Please read FULL PRESCRIBING INFORMATION, including BOXED WARNING, and MEDICATION GUIDE.

September 202010US20EBC0103

IMPORTANT SAFETY INFORMATION and INDICATION for JYNARQUE® (tolvaptan)
ISI Block Title

IMPORTANT SAFETY INFORMATION and INDICATION for JYNARQUE® (tolvaptan)

  • Serious liver problems. JYNARQUE can cause serious liver problems that can lead to the need for a liver transplant or can lead to death. Stop taking JYNARQUE and call your healthcare provider right away if you get any of the following symptoms:
    • feeling tired
    • loss of appetite
    • nausea
    • right upper stomach (abdomen) pain or tenderness
    • vomiting
    • fever
    • rash
    • itching
    • yellowing of the skin and white part of the eye (jaundice)
    • dark urine

It is important that you have a blood test before you start JYNARQUE to help reduce your risk of liver problems. Your healthcare provider will do a blood test to check your liver:

  • before you start taking JYNARQUE
  • at 2 weeks and 4 weeks after you start treatment with JYNARQUE
  • then monthly for 18 months during treatment with JYNARQUE
  • and every 3 months from then on

Because of the risk of serious liver problems, JYNARQUE is only available through a restricted distribution program called the JYNARQUE Risk Evaluation and Mitigation Strategy (REMS) Program.

Do not take JYNARQUE if you:

  • have a history of liver problems or have signs or symptoms of liver problems, excluding polycystic liver disease
  • cannot feel if you are thirsty or cannot replace fluids by drinking
  • have been told that the amount of sodium (salt) in your blood is too high or too low
  • are dehydrated
  • are allergic to tolvaptan or any of the ingredients in JYNARQUE
  • are unable to urinate

Tell your healthcare provider about all your medical conditions, including if you:

  • have a history of sodium (salt) levels that are too low
  • are pregnant or plan to become pregnant. It is not known if tolvaptan will harm your unborn baby. Tell your healthcare provider if you become pregnant or think that you may be pregnant
  • are breastfeeding or plan to breastfeed. It is not known if tolvaptan passes into your breast milk. Do not breastfeed during your treatment with JYNARQUE. Talk to your healthcare provider about the best way to feed your baby during this time

Tell your healthcare provider about all the medicines you take, including prescription medicines, over-the-counter medicines, vitamins, and herbal supplements.

  • Taking JYNARQUE with certain medicines could cause you to have too much tolvaptan in your blood. JYNARQUE should not be taken with certain medications. Your healthcare provider can tell you if it is safe to take JYNARQUE with other medicines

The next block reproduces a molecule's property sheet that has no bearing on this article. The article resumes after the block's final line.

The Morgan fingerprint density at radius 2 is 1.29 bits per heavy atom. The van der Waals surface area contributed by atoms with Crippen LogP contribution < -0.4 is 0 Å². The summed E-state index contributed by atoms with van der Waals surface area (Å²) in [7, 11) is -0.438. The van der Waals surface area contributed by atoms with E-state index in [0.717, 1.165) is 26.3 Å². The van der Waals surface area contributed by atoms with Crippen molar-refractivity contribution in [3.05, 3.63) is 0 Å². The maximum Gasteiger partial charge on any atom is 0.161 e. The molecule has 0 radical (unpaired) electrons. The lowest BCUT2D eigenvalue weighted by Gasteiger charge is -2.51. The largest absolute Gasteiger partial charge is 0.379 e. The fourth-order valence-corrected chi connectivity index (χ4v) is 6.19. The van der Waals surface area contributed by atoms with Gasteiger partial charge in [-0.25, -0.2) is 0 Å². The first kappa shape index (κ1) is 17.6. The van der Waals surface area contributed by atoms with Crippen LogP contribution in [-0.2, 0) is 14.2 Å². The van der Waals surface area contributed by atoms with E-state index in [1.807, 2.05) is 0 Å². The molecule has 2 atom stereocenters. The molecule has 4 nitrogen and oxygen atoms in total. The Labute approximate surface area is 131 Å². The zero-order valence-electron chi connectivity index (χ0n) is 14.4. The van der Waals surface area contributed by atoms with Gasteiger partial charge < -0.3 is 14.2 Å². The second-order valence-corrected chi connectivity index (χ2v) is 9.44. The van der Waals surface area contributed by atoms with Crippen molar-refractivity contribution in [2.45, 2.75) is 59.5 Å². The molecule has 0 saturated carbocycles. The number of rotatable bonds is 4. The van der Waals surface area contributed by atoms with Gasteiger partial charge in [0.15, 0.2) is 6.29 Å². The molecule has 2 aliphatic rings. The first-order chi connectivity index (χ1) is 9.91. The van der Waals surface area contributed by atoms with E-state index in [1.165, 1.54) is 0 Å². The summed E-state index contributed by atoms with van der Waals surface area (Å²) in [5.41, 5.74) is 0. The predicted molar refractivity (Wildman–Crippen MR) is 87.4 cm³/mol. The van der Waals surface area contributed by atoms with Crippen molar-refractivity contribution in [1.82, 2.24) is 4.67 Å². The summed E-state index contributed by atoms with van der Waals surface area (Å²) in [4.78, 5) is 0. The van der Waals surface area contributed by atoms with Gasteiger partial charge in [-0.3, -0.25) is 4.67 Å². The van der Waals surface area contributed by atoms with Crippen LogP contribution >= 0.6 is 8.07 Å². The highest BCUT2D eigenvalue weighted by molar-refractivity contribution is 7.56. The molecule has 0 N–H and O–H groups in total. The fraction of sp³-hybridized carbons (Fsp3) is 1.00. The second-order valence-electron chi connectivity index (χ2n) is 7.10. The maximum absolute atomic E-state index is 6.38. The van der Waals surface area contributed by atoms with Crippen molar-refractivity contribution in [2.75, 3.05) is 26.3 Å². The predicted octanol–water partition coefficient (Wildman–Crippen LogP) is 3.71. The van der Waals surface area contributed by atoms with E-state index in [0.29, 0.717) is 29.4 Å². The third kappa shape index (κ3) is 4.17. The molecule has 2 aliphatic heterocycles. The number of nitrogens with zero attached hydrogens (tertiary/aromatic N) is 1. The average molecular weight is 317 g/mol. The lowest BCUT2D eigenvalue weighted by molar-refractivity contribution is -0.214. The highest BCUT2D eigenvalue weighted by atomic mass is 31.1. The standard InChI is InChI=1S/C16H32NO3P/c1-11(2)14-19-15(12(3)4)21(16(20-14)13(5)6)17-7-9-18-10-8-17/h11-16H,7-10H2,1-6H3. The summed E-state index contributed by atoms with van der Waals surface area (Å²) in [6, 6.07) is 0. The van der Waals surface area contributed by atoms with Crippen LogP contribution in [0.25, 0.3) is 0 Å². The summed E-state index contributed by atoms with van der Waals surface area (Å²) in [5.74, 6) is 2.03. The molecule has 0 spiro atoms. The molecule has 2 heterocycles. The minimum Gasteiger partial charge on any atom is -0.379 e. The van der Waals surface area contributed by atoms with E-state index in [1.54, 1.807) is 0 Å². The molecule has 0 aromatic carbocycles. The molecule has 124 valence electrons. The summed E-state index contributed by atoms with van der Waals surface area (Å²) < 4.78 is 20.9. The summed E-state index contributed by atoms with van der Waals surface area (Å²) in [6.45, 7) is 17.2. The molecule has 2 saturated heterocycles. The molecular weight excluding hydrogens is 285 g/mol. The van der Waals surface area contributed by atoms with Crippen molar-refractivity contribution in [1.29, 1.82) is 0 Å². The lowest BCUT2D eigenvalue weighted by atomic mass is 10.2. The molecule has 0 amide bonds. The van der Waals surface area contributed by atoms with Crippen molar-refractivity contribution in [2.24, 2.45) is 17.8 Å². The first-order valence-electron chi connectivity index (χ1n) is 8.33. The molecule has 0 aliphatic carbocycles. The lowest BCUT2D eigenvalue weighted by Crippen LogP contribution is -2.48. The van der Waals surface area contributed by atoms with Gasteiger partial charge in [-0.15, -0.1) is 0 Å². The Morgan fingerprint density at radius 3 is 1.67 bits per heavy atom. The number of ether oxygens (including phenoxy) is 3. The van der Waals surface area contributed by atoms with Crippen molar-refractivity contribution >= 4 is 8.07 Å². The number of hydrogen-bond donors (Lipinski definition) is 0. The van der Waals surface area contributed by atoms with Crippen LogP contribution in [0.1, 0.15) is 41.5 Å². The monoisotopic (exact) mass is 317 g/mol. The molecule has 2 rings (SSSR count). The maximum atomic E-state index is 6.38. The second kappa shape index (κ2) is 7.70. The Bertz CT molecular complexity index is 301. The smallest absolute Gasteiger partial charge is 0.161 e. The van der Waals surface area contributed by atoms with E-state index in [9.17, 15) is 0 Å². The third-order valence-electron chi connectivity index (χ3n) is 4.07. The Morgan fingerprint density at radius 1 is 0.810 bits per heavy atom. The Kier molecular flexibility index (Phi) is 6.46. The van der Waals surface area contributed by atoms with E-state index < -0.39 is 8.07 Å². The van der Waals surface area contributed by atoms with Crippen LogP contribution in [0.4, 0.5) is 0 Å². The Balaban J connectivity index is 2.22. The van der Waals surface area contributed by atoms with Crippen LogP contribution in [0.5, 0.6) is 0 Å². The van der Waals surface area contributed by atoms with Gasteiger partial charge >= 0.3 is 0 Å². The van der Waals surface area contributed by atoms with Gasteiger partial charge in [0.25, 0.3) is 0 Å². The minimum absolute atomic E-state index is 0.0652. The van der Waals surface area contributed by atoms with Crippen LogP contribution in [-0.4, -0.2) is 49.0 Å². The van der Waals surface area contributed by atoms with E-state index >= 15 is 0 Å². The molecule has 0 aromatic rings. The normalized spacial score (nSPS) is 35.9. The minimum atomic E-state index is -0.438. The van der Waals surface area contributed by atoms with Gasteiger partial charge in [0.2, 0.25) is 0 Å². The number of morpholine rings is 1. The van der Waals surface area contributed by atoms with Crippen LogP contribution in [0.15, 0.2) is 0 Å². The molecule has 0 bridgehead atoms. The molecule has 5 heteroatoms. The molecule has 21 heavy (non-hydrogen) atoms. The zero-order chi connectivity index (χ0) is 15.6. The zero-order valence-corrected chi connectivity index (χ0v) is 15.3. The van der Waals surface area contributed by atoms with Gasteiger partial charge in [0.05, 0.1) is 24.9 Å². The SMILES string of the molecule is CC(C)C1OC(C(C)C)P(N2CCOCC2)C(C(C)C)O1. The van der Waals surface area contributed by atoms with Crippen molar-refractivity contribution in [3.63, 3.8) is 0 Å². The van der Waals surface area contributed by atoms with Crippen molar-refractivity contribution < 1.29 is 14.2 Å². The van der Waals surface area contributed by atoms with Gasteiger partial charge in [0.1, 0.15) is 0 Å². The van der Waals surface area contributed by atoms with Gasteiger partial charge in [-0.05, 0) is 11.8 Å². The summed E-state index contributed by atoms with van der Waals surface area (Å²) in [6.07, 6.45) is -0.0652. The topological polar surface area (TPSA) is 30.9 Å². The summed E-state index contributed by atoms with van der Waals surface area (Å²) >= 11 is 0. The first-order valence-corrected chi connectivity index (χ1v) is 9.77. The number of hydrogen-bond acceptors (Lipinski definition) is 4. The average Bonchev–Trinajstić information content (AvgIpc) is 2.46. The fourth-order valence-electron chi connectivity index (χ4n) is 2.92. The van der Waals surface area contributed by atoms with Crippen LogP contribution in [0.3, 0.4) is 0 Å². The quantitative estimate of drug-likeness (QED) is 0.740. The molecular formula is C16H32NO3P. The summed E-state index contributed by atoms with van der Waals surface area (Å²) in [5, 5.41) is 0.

• Do not start taking a new medicine without talking to your healthcare provider

JYNARQUE may cause serious side effects, including:

  • Too much sodium in your blood (hypernatremia) and loss of too much body fluid (dehydration). In some cases, dehydration can lead to extreme loss of body fluid called hypovolemia. You should drink water when you are thirsty and throughout the day and night. Stop taking JYNARQUE and call your healthcare provider if you cannot drink enough water for any reason, such as not having access to water, or vomiting or diarrhea. Tell your healthcare provider if you get any of the following symptoms:
    • dizziness
    • fainting
    • weight loss
    • a change in the way your heart beats
    • feeling confused or weak

What should you avoid while taking JYNARQUE?

Do not drink grapefruit juice during treatment with JYNARQUE. This could cause you to have too much tolvaptan in your blood.

The most common side effects of JYNARQUE are:

  • thirst and increased fluid intake
  • making large amounts of urine, urinating often, and urinating at night

These are not all the possible side effects of JYNARQUE. Talk to your healthcare provider about any side effect that bothers you or that does not go away. For more information, ask your healthcare provider or pharmacist.

If you have any questions about your health or medicines, talk to your healthcare professional.

To report SUSPECTED ADVERSE REACTIONS, contact Otsuka America Pharmaceutical, Inc. at 1‑800‑438-9927 or FDA at 1-800-FDA-1088 (www.fda.gov/medwatch).

INDICATION:

What is JYNARQUE?

JYNARQUE is a prescription medicine used to slow kidney function decline in adults who are at risk for rapidly progressing autosomal dominant polycystic kidney disease (ADPKD). It is not known if JYNARQUE is safe and effective in children.

Please read FULL PRESCRIBING INFORMATION, including BOXED WARNING, and MEDICATION GUIDE.